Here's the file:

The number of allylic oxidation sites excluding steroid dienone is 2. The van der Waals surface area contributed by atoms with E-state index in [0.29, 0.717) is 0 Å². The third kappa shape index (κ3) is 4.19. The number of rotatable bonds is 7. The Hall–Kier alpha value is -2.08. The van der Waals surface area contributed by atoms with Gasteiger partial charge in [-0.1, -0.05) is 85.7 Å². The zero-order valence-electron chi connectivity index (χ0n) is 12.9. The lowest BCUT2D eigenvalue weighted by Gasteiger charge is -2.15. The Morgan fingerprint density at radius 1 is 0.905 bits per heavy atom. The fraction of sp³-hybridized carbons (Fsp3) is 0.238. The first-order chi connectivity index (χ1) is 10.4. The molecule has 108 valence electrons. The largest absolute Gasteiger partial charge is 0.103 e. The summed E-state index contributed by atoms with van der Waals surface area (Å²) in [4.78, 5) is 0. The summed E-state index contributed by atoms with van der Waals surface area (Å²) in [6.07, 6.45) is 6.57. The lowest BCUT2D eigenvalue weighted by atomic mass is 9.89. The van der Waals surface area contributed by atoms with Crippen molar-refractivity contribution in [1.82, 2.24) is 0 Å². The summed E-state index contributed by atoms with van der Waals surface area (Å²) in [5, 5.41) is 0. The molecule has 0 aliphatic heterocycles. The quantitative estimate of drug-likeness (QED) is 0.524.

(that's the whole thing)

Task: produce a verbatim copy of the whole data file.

The number of allylic oxidation sites excluding steroid dienone is 2. The van der Waals surface area contributed by atoms with E-state index in [0.29, 0.717) is 0 Å². The third kappa shape index (κ3) is 4.19. The number of rotatable bonds is 7. The Hall–Kier alpha value is -2.08. The van der Waals surface area contributed by atoms with Gasteiger partial charge in [-0.1, -0.05) is 85.7 Å². The zero-order valence-electron chi connectivity index (χ0n) is 12.9. The lowest BCUT2D eigenvalue weighted by Gasteiger charge is -2.15. The Morgan fingerprint density at radius 1 is 0.905 bits per heavy atom. The fraction of sp³-hybridized carbons (Fsp3) is 0.238. The first-order chi connectivity index (χ1) is 10.4. The molecule has 108 valence electrons. The largest absolute Gasteiger partial charge is 0.103 e. The summed E-state index contributed by atoms with van der Waals surface area (Å²) in [4.78, 5) is 0. The summed E-state index contributed by atoms with van der Waals surface area (Å²) in [6.07, 6.45) is 6.57. The lowest BCUT2D eigenvalue weighted by atomic mass is 9.89. The van der Waals surface area contributed by atoms with Crippen molar-refractivity contribution in [1.82, 2.24) is 0 Å². The summed E-state index contributed by atoms with van der Waals surface area (Å²) in [5, 5.41) is 0. The molecule has 0 aliphatic heterocycles. The quantitative estimate of drug-likeness (QED) is 0.524.